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I would like to print the partial derivative operator $\frac{\partial}{\partial k_x}$, but the spacing and the length of the bar bug me a little. I would really like the fraction to be typeset as $\frac{\partial}{\partial k}$ (which has a shorter bar and the upper $\partial$ further to the left), with the subscript ${}_x$ added afterwards.

I'm definitely sure this is possible. What would be the quickest, cleanest way?

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4 Answers 4

enter image description here

\documentclass{article}
\begin{document}


1 $\frac{\partial}{\partial k}$

2 $\frac{\partial}{\partial k_x}$


3 $\frac{\partial}{\partial k}_{\scriptscriptstyle x}$

4 $\frac{\partial}{\partial k_{\rlap{$\scriptscriptstyle x$}}}$


\end{document}
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Your solution 4 does what the OP wants, but it has the same drawback (mentioned by Matthew Leingang) as A. Ellett's answer. –  Hendrik Vogt Feb 19 '13 at 11:24
1  
yes true any version that hides the width inside the frac ought to add some white space after the frac to compensate. –  David Carlisle Feb 19 '13 at 11:46

Using mathtools there is \mathmakebox which behaves much like \makebox but is sensitive to the mathematical context and will set things correctly:

Or as @Qrrbrbirlbel suggested, you can use \mathrlap and its ilk. I illustrate both \mathmakebox and \mathllap here (I've never like the way the numerator and denominator are off set when you want a negative in the numerator).

\documentclass{article}
\usepackage{amsmath,amssymb,mathtools}
\pagestyle{empty}
\begin{document}
    \[
        \frac{\partial}{\partial k_{\mathmakebox[0pt][l]{x}}}
    \]


    \[
        \frac{\mathllap{-}1}{2}
    \]
\end{document}

enter image description here

What I like about \mathmakebox is that it allows you define the width of the box and the positioning. Probably for your purposes, \mathrlap is all you need.

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2  
Hint: \mathrlap –  Qrrbrbirlbel Feb 18 '13 at 18:04
3  
But the subscripted x now crashes into whatever would follow this symbol. Consider \frac{\partial}{\partial k_{\mathmakebox[0pt][l]{x}}}\frac{k_x}{k_x + k_y}. Maybe you should add a \phantom{\scriptstyle x}? –  Matthew Leingang Feb 18 '13 at 18:07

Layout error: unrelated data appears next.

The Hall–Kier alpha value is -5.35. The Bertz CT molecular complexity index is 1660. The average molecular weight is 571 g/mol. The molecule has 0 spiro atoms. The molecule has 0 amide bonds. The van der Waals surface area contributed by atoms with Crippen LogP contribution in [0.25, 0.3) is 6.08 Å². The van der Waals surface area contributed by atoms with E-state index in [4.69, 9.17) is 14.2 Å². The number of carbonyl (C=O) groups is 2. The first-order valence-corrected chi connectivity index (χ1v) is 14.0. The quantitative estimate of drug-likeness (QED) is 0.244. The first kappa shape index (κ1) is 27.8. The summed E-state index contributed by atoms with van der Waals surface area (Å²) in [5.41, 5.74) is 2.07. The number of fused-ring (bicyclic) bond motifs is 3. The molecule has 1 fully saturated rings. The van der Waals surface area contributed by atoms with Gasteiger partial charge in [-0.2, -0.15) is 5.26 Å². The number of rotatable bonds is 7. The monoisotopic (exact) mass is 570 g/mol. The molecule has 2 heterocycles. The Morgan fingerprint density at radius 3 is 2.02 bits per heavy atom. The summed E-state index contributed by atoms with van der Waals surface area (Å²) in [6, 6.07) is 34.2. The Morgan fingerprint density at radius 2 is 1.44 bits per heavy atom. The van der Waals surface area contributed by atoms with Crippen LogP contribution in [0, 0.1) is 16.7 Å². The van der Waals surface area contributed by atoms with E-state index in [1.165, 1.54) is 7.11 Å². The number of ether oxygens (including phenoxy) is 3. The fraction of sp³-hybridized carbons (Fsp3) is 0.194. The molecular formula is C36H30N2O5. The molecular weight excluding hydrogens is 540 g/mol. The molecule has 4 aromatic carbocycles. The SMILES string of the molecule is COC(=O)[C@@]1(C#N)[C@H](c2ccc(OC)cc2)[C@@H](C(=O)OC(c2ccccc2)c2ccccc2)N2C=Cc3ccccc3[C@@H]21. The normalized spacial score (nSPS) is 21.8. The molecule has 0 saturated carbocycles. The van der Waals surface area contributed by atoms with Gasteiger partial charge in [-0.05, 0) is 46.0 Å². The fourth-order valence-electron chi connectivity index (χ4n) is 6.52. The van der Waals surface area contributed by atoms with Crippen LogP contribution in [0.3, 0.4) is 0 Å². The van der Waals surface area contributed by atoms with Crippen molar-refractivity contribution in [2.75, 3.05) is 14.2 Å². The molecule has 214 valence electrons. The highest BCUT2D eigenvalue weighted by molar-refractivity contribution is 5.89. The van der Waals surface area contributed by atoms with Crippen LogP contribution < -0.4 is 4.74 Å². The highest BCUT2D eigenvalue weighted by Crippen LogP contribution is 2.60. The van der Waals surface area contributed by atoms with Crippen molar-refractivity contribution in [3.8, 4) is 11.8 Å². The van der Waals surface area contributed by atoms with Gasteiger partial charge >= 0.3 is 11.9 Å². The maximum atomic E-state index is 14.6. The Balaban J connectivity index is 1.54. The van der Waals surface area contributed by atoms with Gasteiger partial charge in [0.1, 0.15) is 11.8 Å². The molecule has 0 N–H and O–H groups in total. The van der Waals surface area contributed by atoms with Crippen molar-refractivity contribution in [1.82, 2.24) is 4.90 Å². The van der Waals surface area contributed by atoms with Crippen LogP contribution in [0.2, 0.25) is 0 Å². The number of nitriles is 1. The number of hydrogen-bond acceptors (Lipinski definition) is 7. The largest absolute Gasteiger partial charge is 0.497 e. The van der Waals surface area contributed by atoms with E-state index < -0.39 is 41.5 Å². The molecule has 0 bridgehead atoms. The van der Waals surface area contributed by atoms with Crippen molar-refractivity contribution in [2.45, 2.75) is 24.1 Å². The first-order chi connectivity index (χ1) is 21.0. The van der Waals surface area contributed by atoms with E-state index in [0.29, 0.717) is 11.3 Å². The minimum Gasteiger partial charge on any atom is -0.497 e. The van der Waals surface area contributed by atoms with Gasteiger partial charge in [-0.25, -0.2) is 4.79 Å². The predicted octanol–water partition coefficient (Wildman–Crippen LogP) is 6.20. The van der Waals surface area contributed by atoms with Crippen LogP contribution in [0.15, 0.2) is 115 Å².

@MatthewLeingang indeed. I was a bit hasty and neglected to think of the spacing issue. –  A.Ellett Feb 18 '13 at 18:12
1  
Should have said \scriptscriptstyle x, sorry. –  Matthew Leingang Feb 18 '13 at 18:15
1  
why to load both amsmath and mathtools? –  Harish Kumar Feb 18 '13 at 22:43

Here's a solution that works with \mathrlap from the mathtools package, combined with a \phantom to get proper spacing after the derivative. (It's not so efficient since I nested \mathrlap.)

output

\documentclass{article}
\usepackage{mathtools}
\newcommand*\xpartial[2]{%
  \mathrlap{\frac{\partial}{\partial #1_{\mathrlap{#2}}}}%
  \phantom{\frac{\partial}{\partial #1_{#2}}}%
  }
\begin{document}
$\frac{\partial}{\partial k_x} g$ versus $\xpartial{k}{x} g$
\end{document}

(By the way, I would have expected x_k, not k_x in the denominator.)

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The derivative is with respect to the $x$ component of a wave vector $\mathbf{k}$. –  episanty Feb 28 '13 at 17:41

Bingo! Got it. Some negative space does it: $\frac{\partial}{\partial k_x\!\!\!}\,$

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No, in all honesty, you did not get it: Using \!\!\! and \, just "almost next to each other" shows that something is wrong. –  tohecz Feb 28 '13 at 16:10
2  
@tohecz: The only problems I see here is that 1. one has to guess the spacing and 2. the positive spacing with \, is too small so that one can have an overlap. The \! and \, are only almost next to each other, and this makes a lot of sense. –  Hendrik Vogt Feb 28 '13 at 19:50

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